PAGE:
|Jul 07, 2005, 04:24 PM|
Blucor foam Do's & Don't - Chime in if you have more!
Bluecor, or Fan Fold Foam. Cool stuff. Some may know, some may not. heres what i learned from my first experience working with bluecor foam.
Bought a really cool little kit (wings & fuse - the important stuff) from www.steelheadproducts.com it was 15 bux, and the directions were really easy.
Handling - It will dent under a thumb really easily. Handle with care.
Cutting - use a razor blade &/or X-acto, dont drag cuts, sawing motions made for cleaner cuts, dragging the blade caused the foam to wrinkle.
Sanding - it sands MEGA fast - use light grit sandpaper, i used a popscicle stick as a sandblock even.. it will dissapear fast!
GLUES - Important - Use Polyurethane Glues (Gorilla Glue is the best stuff EVER) but its pricey! Elmers Pro-Bond works great too for a fraciton of the Gorilla price.
DO NOT USE Goop Products. If you build EPP you have some goop in your shop. Put it away while you have the fan fold foam (blucor) out on the workbench. IT WILL melt your foam. Im embarrassed to tell you how i figured this out.. This is the tail section it WAS flat when i put the Goop on it.. NOW look at it... *sigh*
It doesnt take much to get the parts to stick together, i used a thin layer on one surface, and then regular amount on the adjoining surface, and the Gorilla Glue did the rest. it feels VERY sturdy...
So there you have it. If i would have found a thread like this before i started, i would have saved some heartache and repair time, and could have been flying instead!
Feel free to add your tips & tricks cuz im sure others have used a LOT more of this FFF than I have.
The FLOYD by www.steelheadproducts.com. A few bux in balsa & spruce and it's in the air!
|Jul 08, 2005, 12:56 PM|
The foam wing and fuse of the FLOYD are made from Dow or OWENS CORNING Foam, the same stuff that Bluecore and FFF are made of. The adhesives used must be foam safe, as shown here with the "Attack of the tail section"
Low temp hot glues work fine too, but dont use HIGH temp, it will either melt the foam or seriously attack the strength of the foam area.
True silicone will work, but you need to do a test area first, some silicones use an etching agent that will attack the foam.
Whenever possible, I use white glue, hot glue and or PROBOND glues. JUST ALWAYS USE A "TEST STRIP" of some scrap foam first, let sit for 5 mins and see if the foam gets eaten- saves a lot of heartache and frustruation
|Jul 08, 2005, 01:27 PM|
You can actually get a better cut by draging the blade. Jus hold it a a very low angle.
Use krylon shortcuts or testors spray paint for foam. Use very light coats. Hold the can about 9-11 inches from the foam while spraying to avoid eating the foam.
Use a ***SHARP*** blade to make cuts.
If possible make wings with the grain going from wingtip to wingtip (---------) not (llllllllllll)
|Jul 08, 2005, 01:35 PM|
Put tape over areas that will be bent sharply.
Dont peel the skin back over itself. Pull backwards and upwards to remove the skin.
Remove the skin in areas where there will be a glue joint or hinge.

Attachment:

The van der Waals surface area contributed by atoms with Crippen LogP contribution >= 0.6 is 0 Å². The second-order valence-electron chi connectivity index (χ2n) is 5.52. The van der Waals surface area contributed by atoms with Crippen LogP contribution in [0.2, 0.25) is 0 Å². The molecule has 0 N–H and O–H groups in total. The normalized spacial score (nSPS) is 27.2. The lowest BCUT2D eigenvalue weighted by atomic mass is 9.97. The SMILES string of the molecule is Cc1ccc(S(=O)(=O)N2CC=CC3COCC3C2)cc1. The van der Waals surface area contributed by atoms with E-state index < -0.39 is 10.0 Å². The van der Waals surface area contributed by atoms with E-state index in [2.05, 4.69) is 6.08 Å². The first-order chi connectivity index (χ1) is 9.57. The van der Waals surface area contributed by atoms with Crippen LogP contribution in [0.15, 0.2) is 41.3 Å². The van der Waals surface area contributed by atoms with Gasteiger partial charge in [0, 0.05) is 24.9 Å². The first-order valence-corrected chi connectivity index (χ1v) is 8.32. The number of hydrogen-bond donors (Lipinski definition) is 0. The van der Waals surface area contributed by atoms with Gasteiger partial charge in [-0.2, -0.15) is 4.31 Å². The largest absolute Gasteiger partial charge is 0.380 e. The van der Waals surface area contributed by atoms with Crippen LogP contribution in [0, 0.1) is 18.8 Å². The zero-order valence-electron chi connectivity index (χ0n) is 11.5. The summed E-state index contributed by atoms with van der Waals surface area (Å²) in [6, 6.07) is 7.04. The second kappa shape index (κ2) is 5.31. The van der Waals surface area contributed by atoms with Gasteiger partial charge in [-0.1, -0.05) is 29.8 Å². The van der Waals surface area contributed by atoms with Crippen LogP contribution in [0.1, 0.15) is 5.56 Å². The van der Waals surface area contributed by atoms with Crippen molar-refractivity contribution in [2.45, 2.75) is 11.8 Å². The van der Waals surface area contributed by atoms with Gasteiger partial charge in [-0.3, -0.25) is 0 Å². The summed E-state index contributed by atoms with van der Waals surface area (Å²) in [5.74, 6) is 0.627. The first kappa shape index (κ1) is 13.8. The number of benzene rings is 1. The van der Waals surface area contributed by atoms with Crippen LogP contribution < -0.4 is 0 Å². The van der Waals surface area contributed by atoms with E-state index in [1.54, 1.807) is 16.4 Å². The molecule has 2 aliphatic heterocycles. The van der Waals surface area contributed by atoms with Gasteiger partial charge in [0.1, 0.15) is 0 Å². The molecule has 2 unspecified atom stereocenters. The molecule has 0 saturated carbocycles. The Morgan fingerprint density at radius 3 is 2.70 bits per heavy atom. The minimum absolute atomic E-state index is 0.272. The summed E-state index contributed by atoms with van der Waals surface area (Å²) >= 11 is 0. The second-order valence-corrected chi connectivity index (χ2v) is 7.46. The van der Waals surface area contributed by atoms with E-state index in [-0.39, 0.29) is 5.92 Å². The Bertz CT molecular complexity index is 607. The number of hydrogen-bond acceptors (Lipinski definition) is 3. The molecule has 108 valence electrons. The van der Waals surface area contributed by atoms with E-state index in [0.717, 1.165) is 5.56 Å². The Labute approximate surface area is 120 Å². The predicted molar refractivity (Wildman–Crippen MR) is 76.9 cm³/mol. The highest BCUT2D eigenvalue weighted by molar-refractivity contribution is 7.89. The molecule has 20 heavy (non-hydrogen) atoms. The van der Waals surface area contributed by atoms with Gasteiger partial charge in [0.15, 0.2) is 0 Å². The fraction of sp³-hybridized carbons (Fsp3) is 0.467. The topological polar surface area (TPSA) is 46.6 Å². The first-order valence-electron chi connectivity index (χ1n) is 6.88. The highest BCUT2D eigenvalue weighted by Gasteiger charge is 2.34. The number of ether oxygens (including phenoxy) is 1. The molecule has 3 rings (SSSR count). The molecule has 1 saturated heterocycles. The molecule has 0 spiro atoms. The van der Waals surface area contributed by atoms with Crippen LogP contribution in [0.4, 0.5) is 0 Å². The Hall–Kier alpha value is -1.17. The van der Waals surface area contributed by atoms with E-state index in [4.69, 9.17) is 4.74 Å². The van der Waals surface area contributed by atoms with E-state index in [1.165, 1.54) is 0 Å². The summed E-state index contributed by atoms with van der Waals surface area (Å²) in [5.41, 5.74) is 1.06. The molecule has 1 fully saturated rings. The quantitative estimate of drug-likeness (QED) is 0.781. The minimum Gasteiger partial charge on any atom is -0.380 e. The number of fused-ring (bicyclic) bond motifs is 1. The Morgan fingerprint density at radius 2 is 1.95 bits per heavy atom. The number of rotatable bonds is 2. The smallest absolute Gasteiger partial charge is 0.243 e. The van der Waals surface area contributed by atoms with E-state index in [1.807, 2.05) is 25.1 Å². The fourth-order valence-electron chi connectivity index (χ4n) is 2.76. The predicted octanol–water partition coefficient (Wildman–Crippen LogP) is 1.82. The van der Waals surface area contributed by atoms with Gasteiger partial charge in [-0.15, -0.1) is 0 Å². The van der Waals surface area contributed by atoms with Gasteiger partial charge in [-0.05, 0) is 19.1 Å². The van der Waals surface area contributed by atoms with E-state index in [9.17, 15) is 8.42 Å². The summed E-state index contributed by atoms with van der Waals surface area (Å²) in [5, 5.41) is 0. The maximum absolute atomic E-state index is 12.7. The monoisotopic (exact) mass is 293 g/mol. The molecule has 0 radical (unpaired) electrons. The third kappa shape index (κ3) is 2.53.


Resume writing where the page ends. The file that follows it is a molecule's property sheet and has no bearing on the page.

If possible remove the skin to save weight.
Sand the leading edge of flat plate wings.
|Jul 08, 2005, 01:44 PM|
Joined Mar 2005
I've always heard that you shouldn't remove the skin, because it will seriously compromise strength. I don't have any experience with Bluecore though, because i can't find any, so i can't really say. How much weight do you save by removing the film? One of the guys at my club has a bluecore plane, he knows where to get it. Have to ask him next time i see him.
|Jul 08, 2005, 06:38 PM|
Ann Arbor, Michigan, United States
Joined Sep 2003
i agree with lift off that you get cleaner more accurate cuts if you drag the blade... but the blade MUST be sharp! you can get 100blade packs off of ebay for cheap.
be careful with the glue gun... the low temps work great and dry really fast, but they do not sand well and its easy to add weight unknowingly.
3M super77 works great for laminating. i love using Uhu Creativ (for styrofoam) for most of my builds. the gws glue works well too but is a little messy.
when sanding, try to use curved sanding blocks or to round out the corners of the sand paper because it can easily 'grab' part of your plane and put a gash into it.
i tend to try to leave as much of the covering as possible and just take it of for the areas of the glue joint and for areas where i plan on sanding.
a tip i have heard before is also to try and choose a bundle of FFF from the very bottom of the stack at lowes... or where ever. the weight of the stacks above it will help mush out those waves.
here is a pic of my most recent FFF creation (made of FFF, some light ply, uhu creativ and a touch of epoxy)
build thread can be found at: http://www.rcgroups.com/forums/showthread.php?t=389477
|Jan 03, 2015, 04:49 PM|
Joined Nov 2011
Hi, I've been using hot glue for quick builds on BluCor foam. Here is my 30" F-22 after painting with some latex grey and dark grey paints. Next is to add port and starboard lighting. Along with that I plan to use a servo Y on the throttle and use a brushed ESC to connect some blue LEDs to the rear of the vector thrust ports. All the best and Happy flying!
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